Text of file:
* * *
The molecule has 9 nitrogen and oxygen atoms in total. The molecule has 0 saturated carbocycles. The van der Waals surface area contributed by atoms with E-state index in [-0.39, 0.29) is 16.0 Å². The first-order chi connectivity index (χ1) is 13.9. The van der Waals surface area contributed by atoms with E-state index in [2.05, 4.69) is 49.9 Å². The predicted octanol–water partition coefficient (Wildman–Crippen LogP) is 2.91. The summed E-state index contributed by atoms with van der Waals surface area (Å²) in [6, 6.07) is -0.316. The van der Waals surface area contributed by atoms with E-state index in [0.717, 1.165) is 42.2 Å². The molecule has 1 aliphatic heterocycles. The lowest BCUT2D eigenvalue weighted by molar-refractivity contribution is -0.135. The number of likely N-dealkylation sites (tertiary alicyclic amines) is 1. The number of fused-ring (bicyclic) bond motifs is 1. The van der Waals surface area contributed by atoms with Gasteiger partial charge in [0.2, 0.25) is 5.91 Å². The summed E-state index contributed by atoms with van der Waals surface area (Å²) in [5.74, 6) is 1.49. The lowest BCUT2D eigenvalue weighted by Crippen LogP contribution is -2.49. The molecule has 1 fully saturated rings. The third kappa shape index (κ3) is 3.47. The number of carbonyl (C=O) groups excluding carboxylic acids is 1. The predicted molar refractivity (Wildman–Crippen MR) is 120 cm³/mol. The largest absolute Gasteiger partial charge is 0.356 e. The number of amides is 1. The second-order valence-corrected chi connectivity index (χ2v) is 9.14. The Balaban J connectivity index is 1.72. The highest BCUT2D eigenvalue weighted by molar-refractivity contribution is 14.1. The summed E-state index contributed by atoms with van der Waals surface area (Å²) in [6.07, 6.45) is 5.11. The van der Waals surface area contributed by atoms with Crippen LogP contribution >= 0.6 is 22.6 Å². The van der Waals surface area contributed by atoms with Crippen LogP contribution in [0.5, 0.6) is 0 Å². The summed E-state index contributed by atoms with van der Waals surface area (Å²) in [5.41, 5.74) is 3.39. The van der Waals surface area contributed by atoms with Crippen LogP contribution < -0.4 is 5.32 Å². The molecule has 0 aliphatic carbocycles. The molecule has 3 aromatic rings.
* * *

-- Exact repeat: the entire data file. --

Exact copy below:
The molecule has 9 nitrogen and oxygen atoms in total. The molecule has 0 saturated carbocycles. The van der Waals surface area contributed by atoms with E-state index in [-0.39, 0.29) is 16.0 Å². The first-order chi connectivity index (χ1) is 13.9. The van der Waals surface area contributed by atoms with E-state index in [2.05, 4.69) is 49.9 Å². The predicted octanol–water partition coefficient (Wildman–Crippen LogP) is 2.91. The summed E-state index contributed by atoms with van der Waals surface area (Å²) in [6, 6.07) is -0.316. The van der Waals surface area contributed by atoms with E-state index in [0.717, 1.165) is 42.2 Å². The molecule has 1 aliphatic heterocycles. The lowest BCUT2D eigenvalue weighted by molar-refractivity contribution is -0.135. The number of likely N-dealkylation sites (tertiary alicyclic amines) is 1. The number of fused-ring (bicyclic) bond motifs is 1. The van der Waals surface area contributed by atoms with Gasteiger partial charge in [0.2, 0.25) is 5.91 Å². The summed E-state index contributed by atoms with van der Waals surface area (Å²) in [5.74, 6) is 1.49. The lowest BCUT2D eigenvalue weighted by Crippen LogP contribution is -2.49. The molecule has 1 fully saturated rings. The third kappa shape index (κ3) is 3.47. The number of carbonyl (C=O) groups excluding carboxylic acids is 1. The predicted molar refractivity (Wildman–Crippen MR) is 120 cm³/mol. The largest absolute Gasteiger partial charge is 0.356 e. The number of amides is 1. The second-order valence-corrected chi connectivity index (χ2v) is 9.14. The Balaban J connectivity index is 1.72. The highest BCUT2D eigenvalue weighted by molar-refractivity contribution is 14.1. The summed E-state index contributed by atoms with van der Waals surface area (Å²) in [6.07, 6.45) is 5.11. The van der Waals surface area contributed by atoms with Crippen LogP contribution >= 0.6 is 22.6 Å². The van der Waals surface area contributed by atoms with Crippen LogP contribution in [0.5, 0.6) is 0 Å². The summed E-state index contributed by atoms with van der Waals surface area (Å²) in [5.41, 5.74) is 3.39. The van der Waals surface area contributed by atoms with Crippen LogP contribution < -0.4 is 5.32 Å². The molecule has 0 aliphatic carbocycles. The molecule has 3 aromatic rings.